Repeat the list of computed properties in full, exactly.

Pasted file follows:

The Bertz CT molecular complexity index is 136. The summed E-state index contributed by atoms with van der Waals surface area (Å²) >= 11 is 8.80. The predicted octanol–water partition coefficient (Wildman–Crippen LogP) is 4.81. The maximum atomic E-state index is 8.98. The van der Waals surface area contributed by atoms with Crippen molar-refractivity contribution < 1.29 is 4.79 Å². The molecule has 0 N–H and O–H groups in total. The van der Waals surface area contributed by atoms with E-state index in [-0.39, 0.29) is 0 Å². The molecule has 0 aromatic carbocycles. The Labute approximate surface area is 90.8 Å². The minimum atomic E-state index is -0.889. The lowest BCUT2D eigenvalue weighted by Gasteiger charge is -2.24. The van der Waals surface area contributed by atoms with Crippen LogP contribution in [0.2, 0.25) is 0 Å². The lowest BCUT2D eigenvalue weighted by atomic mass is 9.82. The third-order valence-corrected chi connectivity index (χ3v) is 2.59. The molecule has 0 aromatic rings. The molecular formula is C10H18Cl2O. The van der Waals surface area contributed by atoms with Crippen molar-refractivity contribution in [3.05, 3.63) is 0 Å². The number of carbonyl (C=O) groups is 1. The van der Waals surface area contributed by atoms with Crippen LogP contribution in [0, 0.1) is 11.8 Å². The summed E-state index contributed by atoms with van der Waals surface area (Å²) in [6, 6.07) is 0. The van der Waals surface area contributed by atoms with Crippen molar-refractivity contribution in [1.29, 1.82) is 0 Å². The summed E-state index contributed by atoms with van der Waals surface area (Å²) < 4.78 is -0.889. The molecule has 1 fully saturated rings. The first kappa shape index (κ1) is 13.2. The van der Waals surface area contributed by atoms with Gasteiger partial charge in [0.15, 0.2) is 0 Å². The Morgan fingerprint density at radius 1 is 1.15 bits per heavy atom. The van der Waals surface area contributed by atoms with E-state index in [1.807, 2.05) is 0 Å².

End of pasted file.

The Bertz CT molecular complexity index is 136. The summed E-state index contributed by atoms with van der Waals surface area (Å²) >= 11 is 8.80. The predicted octanol–water partition coefficient (Wildman–Crippen LogP) is 4.81. The maximum atomic E-state index is 8.98. The van der Waals surface area contributed by atoms with Crippen molar-refractivity contribution < 1.29 is 4.79 Å². The molecule has 0 N–H and O–H groups in total. The van der Waals surface area contributed by atoms with E-state index in [-0.39, 0.29) is 0 Å². The molecule has 0 aromatic carbocycles. The Labute approximate surface area is 90.8 Å². The minimum atomic E-state index is -0.889. The lowest BCUT2D eigenvalue weighted by Gasteiger charge is -2.24. The van der Waals surface area contributed by atoms with Crippen LogP contribution in [0.2, 0.25) is 0 Å². The lowest BCUT2D eigenvalue weighted by atomic mass is 9.82. The third-order valence-corrected chi connectivity index (χ3v) is 2.59. The molecule has 0 aromatic rings. The molecular formula is C10H18Cl2O. The van der Waals surface area contributed by atoms with Crippen molar-refractivity contribution in [3.05, 3.63) is 0 Å². The number of carbonyl (C=O) groups is 1. The van der Waals surface area contributed by atoms with Crippen LogP contribution in [0, 0.1) is 11.8 Å². The summed E-state index contributed by atoms with van der Waals surface area (Å²) in [6, 6.07) is 0. The van der Waals surface area contributed by atoms with Crippen molar-refractivity contribution in [1.29, 1.82) is 0 Å². The summed E-state index contributed by atoms with van der Waals surface area (Å²) < 4.78 is -0.889. The molecule has 1 fully saturated rings. The first kappa shape index (κ1) is 13.2. The van der Waals surface area contributed by atoms with Gasteiger partial charge in [0.15, 0.2) is 0 Å². The Morgan fingerprint density at radius 1 is 1.15 bits per heavy atom. The van der Waals surface area contributed by atoms with E-state index in [1.807, 2.05) is 0 Å².